In late summer 2015, two collectives from Berlin and Paris (Open State and OuiShare) hosted POC21, which they described as an innovation camp for “eco-hacking the future” (POC21, Home), in Château de Millemont, some fifty kilometres outside of Paris [fig. 34]. For five weeks, more than a hundred “makers, designers, engineers, scientists and geeks” (POC21, Home) gathered on the sixteenth-century estate, where they co-designed and open-sourced disruptive and appropriate technologies. An early announcement described the camp’s political and ecological context and ambitions in stark terms:
POC21 sets itself apart through its explicitly critical stance towards mainstream environmentalism (signing petitions), ethical consumerism (eating organic food), false solutions (recycling), and green capitalism (hybrid cars). What is more, it connects the dots between political, financial, ecological, and mental breakdowns. More remarkably still, the diagnosis extends to the inability to develop “a clear blueprint for the future” on the part of political leadership and social movements alike. POC21 understands this disconnect between resistance and alternatives as stemming from an absence of design in (climate) politics. Instead of negotiations and protests, POC21 proposes a prototype, “a proof of concept that the future we need can be built with our own hands” (POC21, Proof). Inverting COP21 (the acronym for the 2015 Conference of the Parties, widely known as the Paris climate summit), POC21 presents itself as the opposite of diplomatic talks and claims to “move from talking to building a better tomorrow” (POC21, World). Given the pressing timeline of climate breakdown, this preference for deeds over words is more appropriate than promises about distant sustainable futures that neglect the present.
To appraise the significance of POC21, the term “proof of concept” must be seen as more than a witty branding exercise. Broadly speaking, a prototype signifies all of the early forms of a product from which improved and definitive versions may derive. A proof of concept denotes a more specific stage in a product’s development: it involves a focused experiment aimed at testing assumptions. A proof of concept marks the transition from a project’s conceptual, theoretical, or speculative phase to its first iteration. Although incomplete, this first attempt at realising the concept demonstrates—indeed “proves”—its feasibility in the real world. Put differently, a proof of concept is simultaneously prefigurative and speculative: negotiating between the possible and the necessary, it pushes a project to the next stage. In this light, this study can also be considered a proof of concept. By extrapolating the logic of each disparate initiative and connecting the dots among them, I was able to tease out a blueprint for an ecological and social transformation of the economy that involves moving away from market relations and towards socialised ones, from exchange to sharing.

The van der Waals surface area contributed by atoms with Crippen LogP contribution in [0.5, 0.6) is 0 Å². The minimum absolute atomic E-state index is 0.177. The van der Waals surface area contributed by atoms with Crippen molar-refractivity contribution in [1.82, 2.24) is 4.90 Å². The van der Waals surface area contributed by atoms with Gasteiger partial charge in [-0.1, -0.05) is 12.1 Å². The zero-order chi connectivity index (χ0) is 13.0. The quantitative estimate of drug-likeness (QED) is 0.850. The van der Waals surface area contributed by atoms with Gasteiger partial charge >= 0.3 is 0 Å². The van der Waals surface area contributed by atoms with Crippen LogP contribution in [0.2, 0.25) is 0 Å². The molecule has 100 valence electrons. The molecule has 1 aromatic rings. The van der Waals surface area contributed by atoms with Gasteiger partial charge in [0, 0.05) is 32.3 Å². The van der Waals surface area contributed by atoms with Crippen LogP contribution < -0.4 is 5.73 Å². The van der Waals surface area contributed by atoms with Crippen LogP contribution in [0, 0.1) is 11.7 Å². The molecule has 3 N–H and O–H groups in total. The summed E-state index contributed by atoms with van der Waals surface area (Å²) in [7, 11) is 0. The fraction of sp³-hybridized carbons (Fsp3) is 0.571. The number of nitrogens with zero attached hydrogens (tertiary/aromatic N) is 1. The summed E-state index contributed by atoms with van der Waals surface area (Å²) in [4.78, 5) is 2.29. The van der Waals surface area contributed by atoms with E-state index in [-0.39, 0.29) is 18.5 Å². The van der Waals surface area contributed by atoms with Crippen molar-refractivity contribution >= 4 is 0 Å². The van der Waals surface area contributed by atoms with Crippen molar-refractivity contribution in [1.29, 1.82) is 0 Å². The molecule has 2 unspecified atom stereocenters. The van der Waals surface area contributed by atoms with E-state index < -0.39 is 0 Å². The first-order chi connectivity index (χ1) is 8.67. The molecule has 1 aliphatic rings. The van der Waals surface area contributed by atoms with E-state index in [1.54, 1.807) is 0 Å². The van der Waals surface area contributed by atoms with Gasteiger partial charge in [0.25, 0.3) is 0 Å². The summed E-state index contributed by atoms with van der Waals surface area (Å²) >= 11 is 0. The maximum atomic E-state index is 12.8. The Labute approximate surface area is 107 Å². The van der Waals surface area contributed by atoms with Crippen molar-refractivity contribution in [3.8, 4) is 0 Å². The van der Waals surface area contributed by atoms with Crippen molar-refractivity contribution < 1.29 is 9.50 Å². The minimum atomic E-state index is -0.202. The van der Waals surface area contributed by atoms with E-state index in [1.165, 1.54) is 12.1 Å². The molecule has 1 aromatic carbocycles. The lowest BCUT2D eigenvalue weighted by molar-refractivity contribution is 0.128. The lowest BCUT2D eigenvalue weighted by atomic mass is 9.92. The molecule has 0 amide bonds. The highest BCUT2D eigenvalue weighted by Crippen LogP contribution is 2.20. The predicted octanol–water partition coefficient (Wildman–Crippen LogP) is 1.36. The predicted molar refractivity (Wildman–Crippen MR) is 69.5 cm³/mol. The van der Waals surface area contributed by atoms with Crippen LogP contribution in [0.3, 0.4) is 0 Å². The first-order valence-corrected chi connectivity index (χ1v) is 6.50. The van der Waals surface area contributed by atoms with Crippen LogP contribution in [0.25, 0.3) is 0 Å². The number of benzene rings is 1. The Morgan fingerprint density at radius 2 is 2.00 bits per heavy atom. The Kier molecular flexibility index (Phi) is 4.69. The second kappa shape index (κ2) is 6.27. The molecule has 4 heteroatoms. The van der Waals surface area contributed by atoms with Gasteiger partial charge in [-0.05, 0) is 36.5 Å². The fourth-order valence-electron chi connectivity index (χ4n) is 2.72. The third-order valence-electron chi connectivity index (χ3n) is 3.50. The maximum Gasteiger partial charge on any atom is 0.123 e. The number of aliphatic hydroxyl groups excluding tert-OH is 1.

Much as I am interested in disentangling the commodity-machine, POC21 also places great emphasis on “maximum diffusion” and “mainstreaming” in various statements. It aims to achieve the widespread adoption of products that are “sexy like Apple but open like Wikipedia” (POC21, Vision). This provocative juxtaposition suggests that it is not only desirable, but essential to synthesise user-friendly technologies and open-source collaboration. In another succinct expression of its hypothesis, POC21 foregrounds “the disruptive impact that collaborative production, open-source and the maker movement can have on mainstreaming the means of sustainable living” (POC21, Vision). It is striking how closely the three disruptive ingredients listed here overlap with my threefold commoning framework. Similarly, POC21’s plans to “prototype the fossil free, zero waste society” and “overcome the destructive consumer culture and make open-source, sustainable products the new normal” (POC21, Home). The ambitions can be paraphrased used terms established in this study: the goal is “to prototype postcapitalist society, overcome the destructive commodity-machine, and make commoning products the new normal”. It would seem that lessons drawn from POC21 are also applicable to this study, and vice versa.